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NCJ Number: 118771 Find in a Library
Title: Stray Bullets and "Mushrooms:" Random Shootings of Bystanders in Four Cities, 1977-88
Author(s): L W Sherman; L Steele; D Laufersweiler; N Hoffer; S A Julian
Date Published: 1989
Page Count: 26
Sponsoring Agency: Crime Control Institute
Washington, DC 20007
Type: Research (Applied/Empirical)
Format: Document
Language: English
Country: United States of America
Annotation: To test the impression that the frequency of press accounts of bystander killings and woundings has increased nationally in recent years, this study compiled all shootings of bystanders hit "at random" and reported in the published indexes of the New York and Los Angeles Times and the Washington Post for 1977-88, as well as a key word computer search of stories in the Boston Globe.
Abstract: The study found a rapid increase in both bystander woundings and killings since 1985 in all four cities. The base rate was small, and total bystander deaths apparently comprised less than 1 percent of all homicides in these cities. Nonetheless, the numbers were sufficiently large to show that most bystanders reported shot in New York and Los Angeles were victims of random shootings into crowds rather than single stray bullets striking lone individual bystanders. The reverse was true in Boston and Washington, with the effect of much lower rates of bystanders reported shot in those cities. 7 tables, 34 references. (Author abstract modified)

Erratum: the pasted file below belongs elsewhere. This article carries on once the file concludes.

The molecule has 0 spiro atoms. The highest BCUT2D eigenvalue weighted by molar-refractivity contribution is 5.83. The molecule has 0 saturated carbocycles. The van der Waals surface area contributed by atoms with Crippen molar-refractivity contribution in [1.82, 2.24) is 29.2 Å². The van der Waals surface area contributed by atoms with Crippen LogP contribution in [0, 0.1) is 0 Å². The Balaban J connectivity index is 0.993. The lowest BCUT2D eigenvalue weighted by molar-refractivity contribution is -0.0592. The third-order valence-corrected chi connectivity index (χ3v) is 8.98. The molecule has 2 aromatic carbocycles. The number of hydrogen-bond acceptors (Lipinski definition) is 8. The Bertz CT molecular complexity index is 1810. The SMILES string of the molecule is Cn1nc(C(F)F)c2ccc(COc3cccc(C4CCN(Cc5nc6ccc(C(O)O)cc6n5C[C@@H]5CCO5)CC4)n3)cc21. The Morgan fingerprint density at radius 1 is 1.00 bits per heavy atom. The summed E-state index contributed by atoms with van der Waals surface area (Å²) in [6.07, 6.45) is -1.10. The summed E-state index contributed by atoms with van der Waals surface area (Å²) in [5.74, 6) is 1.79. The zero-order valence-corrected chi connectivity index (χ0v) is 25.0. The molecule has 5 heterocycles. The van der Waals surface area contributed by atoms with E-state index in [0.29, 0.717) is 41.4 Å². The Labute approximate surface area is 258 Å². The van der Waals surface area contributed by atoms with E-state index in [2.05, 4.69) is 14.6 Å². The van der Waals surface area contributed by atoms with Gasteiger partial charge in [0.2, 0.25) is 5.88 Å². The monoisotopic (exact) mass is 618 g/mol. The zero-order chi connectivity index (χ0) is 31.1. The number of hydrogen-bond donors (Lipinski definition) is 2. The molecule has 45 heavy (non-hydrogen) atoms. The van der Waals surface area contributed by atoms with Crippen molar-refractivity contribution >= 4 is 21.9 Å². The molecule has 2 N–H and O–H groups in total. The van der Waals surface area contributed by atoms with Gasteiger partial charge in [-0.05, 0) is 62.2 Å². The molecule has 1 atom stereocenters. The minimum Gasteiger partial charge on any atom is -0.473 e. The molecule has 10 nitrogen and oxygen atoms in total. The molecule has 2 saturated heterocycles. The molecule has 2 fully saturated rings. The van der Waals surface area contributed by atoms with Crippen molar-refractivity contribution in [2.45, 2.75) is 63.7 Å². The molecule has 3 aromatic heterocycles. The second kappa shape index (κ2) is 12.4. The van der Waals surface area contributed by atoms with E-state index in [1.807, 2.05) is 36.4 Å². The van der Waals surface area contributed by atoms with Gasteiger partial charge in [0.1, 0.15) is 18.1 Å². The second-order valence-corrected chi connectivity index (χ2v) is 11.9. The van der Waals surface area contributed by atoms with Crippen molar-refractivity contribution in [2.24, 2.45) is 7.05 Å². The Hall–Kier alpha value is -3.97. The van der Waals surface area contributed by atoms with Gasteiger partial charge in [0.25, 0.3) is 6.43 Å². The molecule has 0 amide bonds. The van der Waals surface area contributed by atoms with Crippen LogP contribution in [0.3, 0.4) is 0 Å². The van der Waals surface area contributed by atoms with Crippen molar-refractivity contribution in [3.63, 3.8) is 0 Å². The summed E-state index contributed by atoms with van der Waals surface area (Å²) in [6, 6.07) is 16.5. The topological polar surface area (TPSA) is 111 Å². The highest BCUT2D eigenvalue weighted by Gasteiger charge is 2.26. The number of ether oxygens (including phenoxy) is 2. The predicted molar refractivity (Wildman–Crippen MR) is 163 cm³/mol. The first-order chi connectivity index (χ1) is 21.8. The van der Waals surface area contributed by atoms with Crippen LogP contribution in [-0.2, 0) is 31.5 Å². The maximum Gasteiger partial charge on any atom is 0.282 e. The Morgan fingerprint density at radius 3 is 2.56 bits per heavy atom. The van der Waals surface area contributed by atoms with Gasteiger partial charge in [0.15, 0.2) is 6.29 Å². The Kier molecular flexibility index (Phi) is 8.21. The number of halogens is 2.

Main Term(s): Homicide trends; Media coverage
Index Term(s): Victimization
Note: This paper will appear in the Journal of Quantitative Criminology, Volume 5, Number 4, December 1989.
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